All of these changes to the tax code have increased the rent which wealthy property owners can extract from younger workers without having to work themselves, at the cost of increasing the tax burden on younger working families, so that they cannot afford to have as many children as early in life.

I am hard pressed to think of any policy enacted by the US government in the last 100 years which wasn't explicitly (and probably purposefully -people used to worry about over population) anti-natalist.

> I am hard pressed to think of any policy enacted by the US government in the last 100 years which wasn't explicitly (and probably purposefully -people used to worry about over population) anti-natalist.

For US federal policies that are explicitly pro-natalist (and not merely not explicitly anti-natalist), consider the Child Tax Cred, Child and Dependent Care Tax Credit, Family and Medical Leave Act, mandatory maternity coverage in the Affordable Care Act, among others.

My family doesn’t know this, but I have a solid retirement plan. It’s not really a retirement plan in the traditional sense, because I won’t be able to retire from the workforce and enjoy the spoils no matter how hard I try. However, when I’m no longer able to work for money, I’ll pull out my gun and put a bullet in my head. I’m at peace with the idea because it leaves me free to raise my child in the best way possible. What happens to me after is unimportant.

My wife has a friend whose husband ended his own life that way. The family members who found him not only lost a loved one, but they also have the horrific images of his self-mutilation seered into their memory. I’d really urge you to think about that aspect...

Yes, that does sound horrible, but I’m not what one would call a suicidal person acting out of desperation. I’m also not an idiot. When the time comes, no one will be subjected to horrific images.

I get that you're trying to do an unselfish thing here, but I worry that it's going to harm your family more than you expect. Once your kids are 'raised' they're still going to want you to be around as a solid support, even in your 'unproductive' years. I'm 35 right now, and if my parents (~65) ever did this to me 'for my benefit' I'd be so mad at them.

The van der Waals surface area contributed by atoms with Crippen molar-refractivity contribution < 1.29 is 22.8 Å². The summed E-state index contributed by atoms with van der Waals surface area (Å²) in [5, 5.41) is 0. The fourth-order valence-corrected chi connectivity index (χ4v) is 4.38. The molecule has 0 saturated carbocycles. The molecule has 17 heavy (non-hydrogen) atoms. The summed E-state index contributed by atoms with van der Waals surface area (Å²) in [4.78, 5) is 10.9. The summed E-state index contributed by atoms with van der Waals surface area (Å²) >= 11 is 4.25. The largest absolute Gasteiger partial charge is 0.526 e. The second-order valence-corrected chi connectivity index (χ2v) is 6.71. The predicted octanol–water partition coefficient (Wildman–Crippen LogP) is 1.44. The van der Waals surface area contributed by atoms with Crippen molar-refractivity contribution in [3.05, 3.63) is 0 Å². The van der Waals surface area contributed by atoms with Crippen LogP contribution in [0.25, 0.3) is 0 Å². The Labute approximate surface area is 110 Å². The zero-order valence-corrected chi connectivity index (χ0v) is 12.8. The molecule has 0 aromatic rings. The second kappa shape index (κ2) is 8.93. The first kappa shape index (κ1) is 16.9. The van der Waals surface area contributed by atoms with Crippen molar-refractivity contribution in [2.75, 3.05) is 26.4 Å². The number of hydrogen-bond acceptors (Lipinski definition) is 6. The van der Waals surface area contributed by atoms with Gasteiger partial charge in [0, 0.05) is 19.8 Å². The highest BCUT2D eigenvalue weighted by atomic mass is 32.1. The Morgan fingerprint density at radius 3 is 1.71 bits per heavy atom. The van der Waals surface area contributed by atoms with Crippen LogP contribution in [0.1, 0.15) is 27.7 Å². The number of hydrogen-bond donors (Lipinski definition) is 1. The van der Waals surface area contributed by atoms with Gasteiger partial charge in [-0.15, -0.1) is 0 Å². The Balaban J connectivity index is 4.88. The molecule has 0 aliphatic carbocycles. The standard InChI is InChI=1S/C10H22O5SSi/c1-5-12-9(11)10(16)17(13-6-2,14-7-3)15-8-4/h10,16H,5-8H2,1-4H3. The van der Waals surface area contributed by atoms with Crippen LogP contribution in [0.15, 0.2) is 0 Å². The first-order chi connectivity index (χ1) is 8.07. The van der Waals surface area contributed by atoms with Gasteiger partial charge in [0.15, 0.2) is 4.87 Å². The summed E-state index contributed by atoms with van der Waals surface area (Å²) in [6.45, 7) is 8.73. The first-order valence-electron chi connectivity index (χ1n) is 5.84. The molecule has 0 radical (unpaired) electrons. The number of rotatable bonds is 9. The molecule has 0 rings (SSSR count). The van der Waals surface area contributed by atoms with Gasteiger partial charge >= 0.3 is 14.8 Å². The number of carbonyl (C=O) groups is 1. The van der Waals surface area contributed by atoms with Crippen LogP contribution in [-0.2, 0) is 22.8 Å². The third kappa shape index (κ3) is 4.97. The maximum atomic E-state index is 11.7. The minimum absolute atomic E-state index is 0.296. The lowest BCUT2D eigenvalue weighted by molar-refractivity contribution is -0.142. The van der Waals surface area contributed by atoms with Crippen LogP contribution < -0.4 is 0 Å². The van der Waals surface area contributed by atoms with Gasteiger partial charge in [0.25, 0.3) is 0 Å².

You are important your entire life.

Part of raising your child in the best way possible is raising your grand-children.

That is an awful, selfish plan. It is not selfless or solid. You are worth more than any amount of money. Please reconsider.


What a disgusting piece of "advice" to give to someone.

Everyone has the right to end his life when he sees fit. Sharing knowledge of how to do so safely is the opposite of disgusting. To encounter someone who intends to end his life in a risky manner that could lead to lifelong disability and extraneous trauma for his loved ones and not share knowledge of a safer and more certain method is what would be disgusting.

How about letting prices deflate so that retirees and millennials can afford to live with normal wages and savings?

The whole ponzi scheme is needed only because we have govts, Central banks, Wall Street looking for inflation and returns. Why not let Wall Street go bankrupt and let the economy deflate?

I think this basic fact will push American politics towards more socialist European style programs like universal healthcare. While the boomer generation talks big about some of these conservative values, the basic economic facts will push the drive for leftist policies, even if they are sold as something else in the political world.

Full socialism is the only true answer. Don't provide the elderly a money stipend, provide them medical care, housing, and other basic needs (and probably free rides on public transit infrastructure).

Yes! What could possibly go wrong?

nothing that couldn't be addressed?

Nothing that couldn't be addressed, if we turn out to be Sweden. Plenty that won't be successfully addressed, if we turn out to be Venezuela or Zimbabwe.

Given the current competence of our government - on both sides - I don't think we can count on being Sweden.

Why do people bring up Venezuela for any social experiment? And should humanity give up after one failure (even if we call that).

As someone who's family is from a former Socialist/Soviet Bloc country, I have to note that "one failure" is a bit of an understatement...

That's why I also brought up Zimbabwe.

Should I also bring up the USSR (Union of Soviet Socialist Republics)? (If you're going to claim "that wasn't really socialist", I will not argue, but I will point out that they at least claimed to be.)

Anyway, the point is not that one should cite Venezuela for "any social experiment". One can cite Venezuela (and Zimbabwe) for the position that having the government controlling the means of production often winds up in poverty. (Socialism is defined as "a theory or system of social organization that advocates the vesting of the ownership and control of the means of production and distribution, of capital, land, etc., in the community as a whole", per dictionary.com.) That's relevant because mjevans not only called for the government to spend a bunch of money, but called for "full socialism".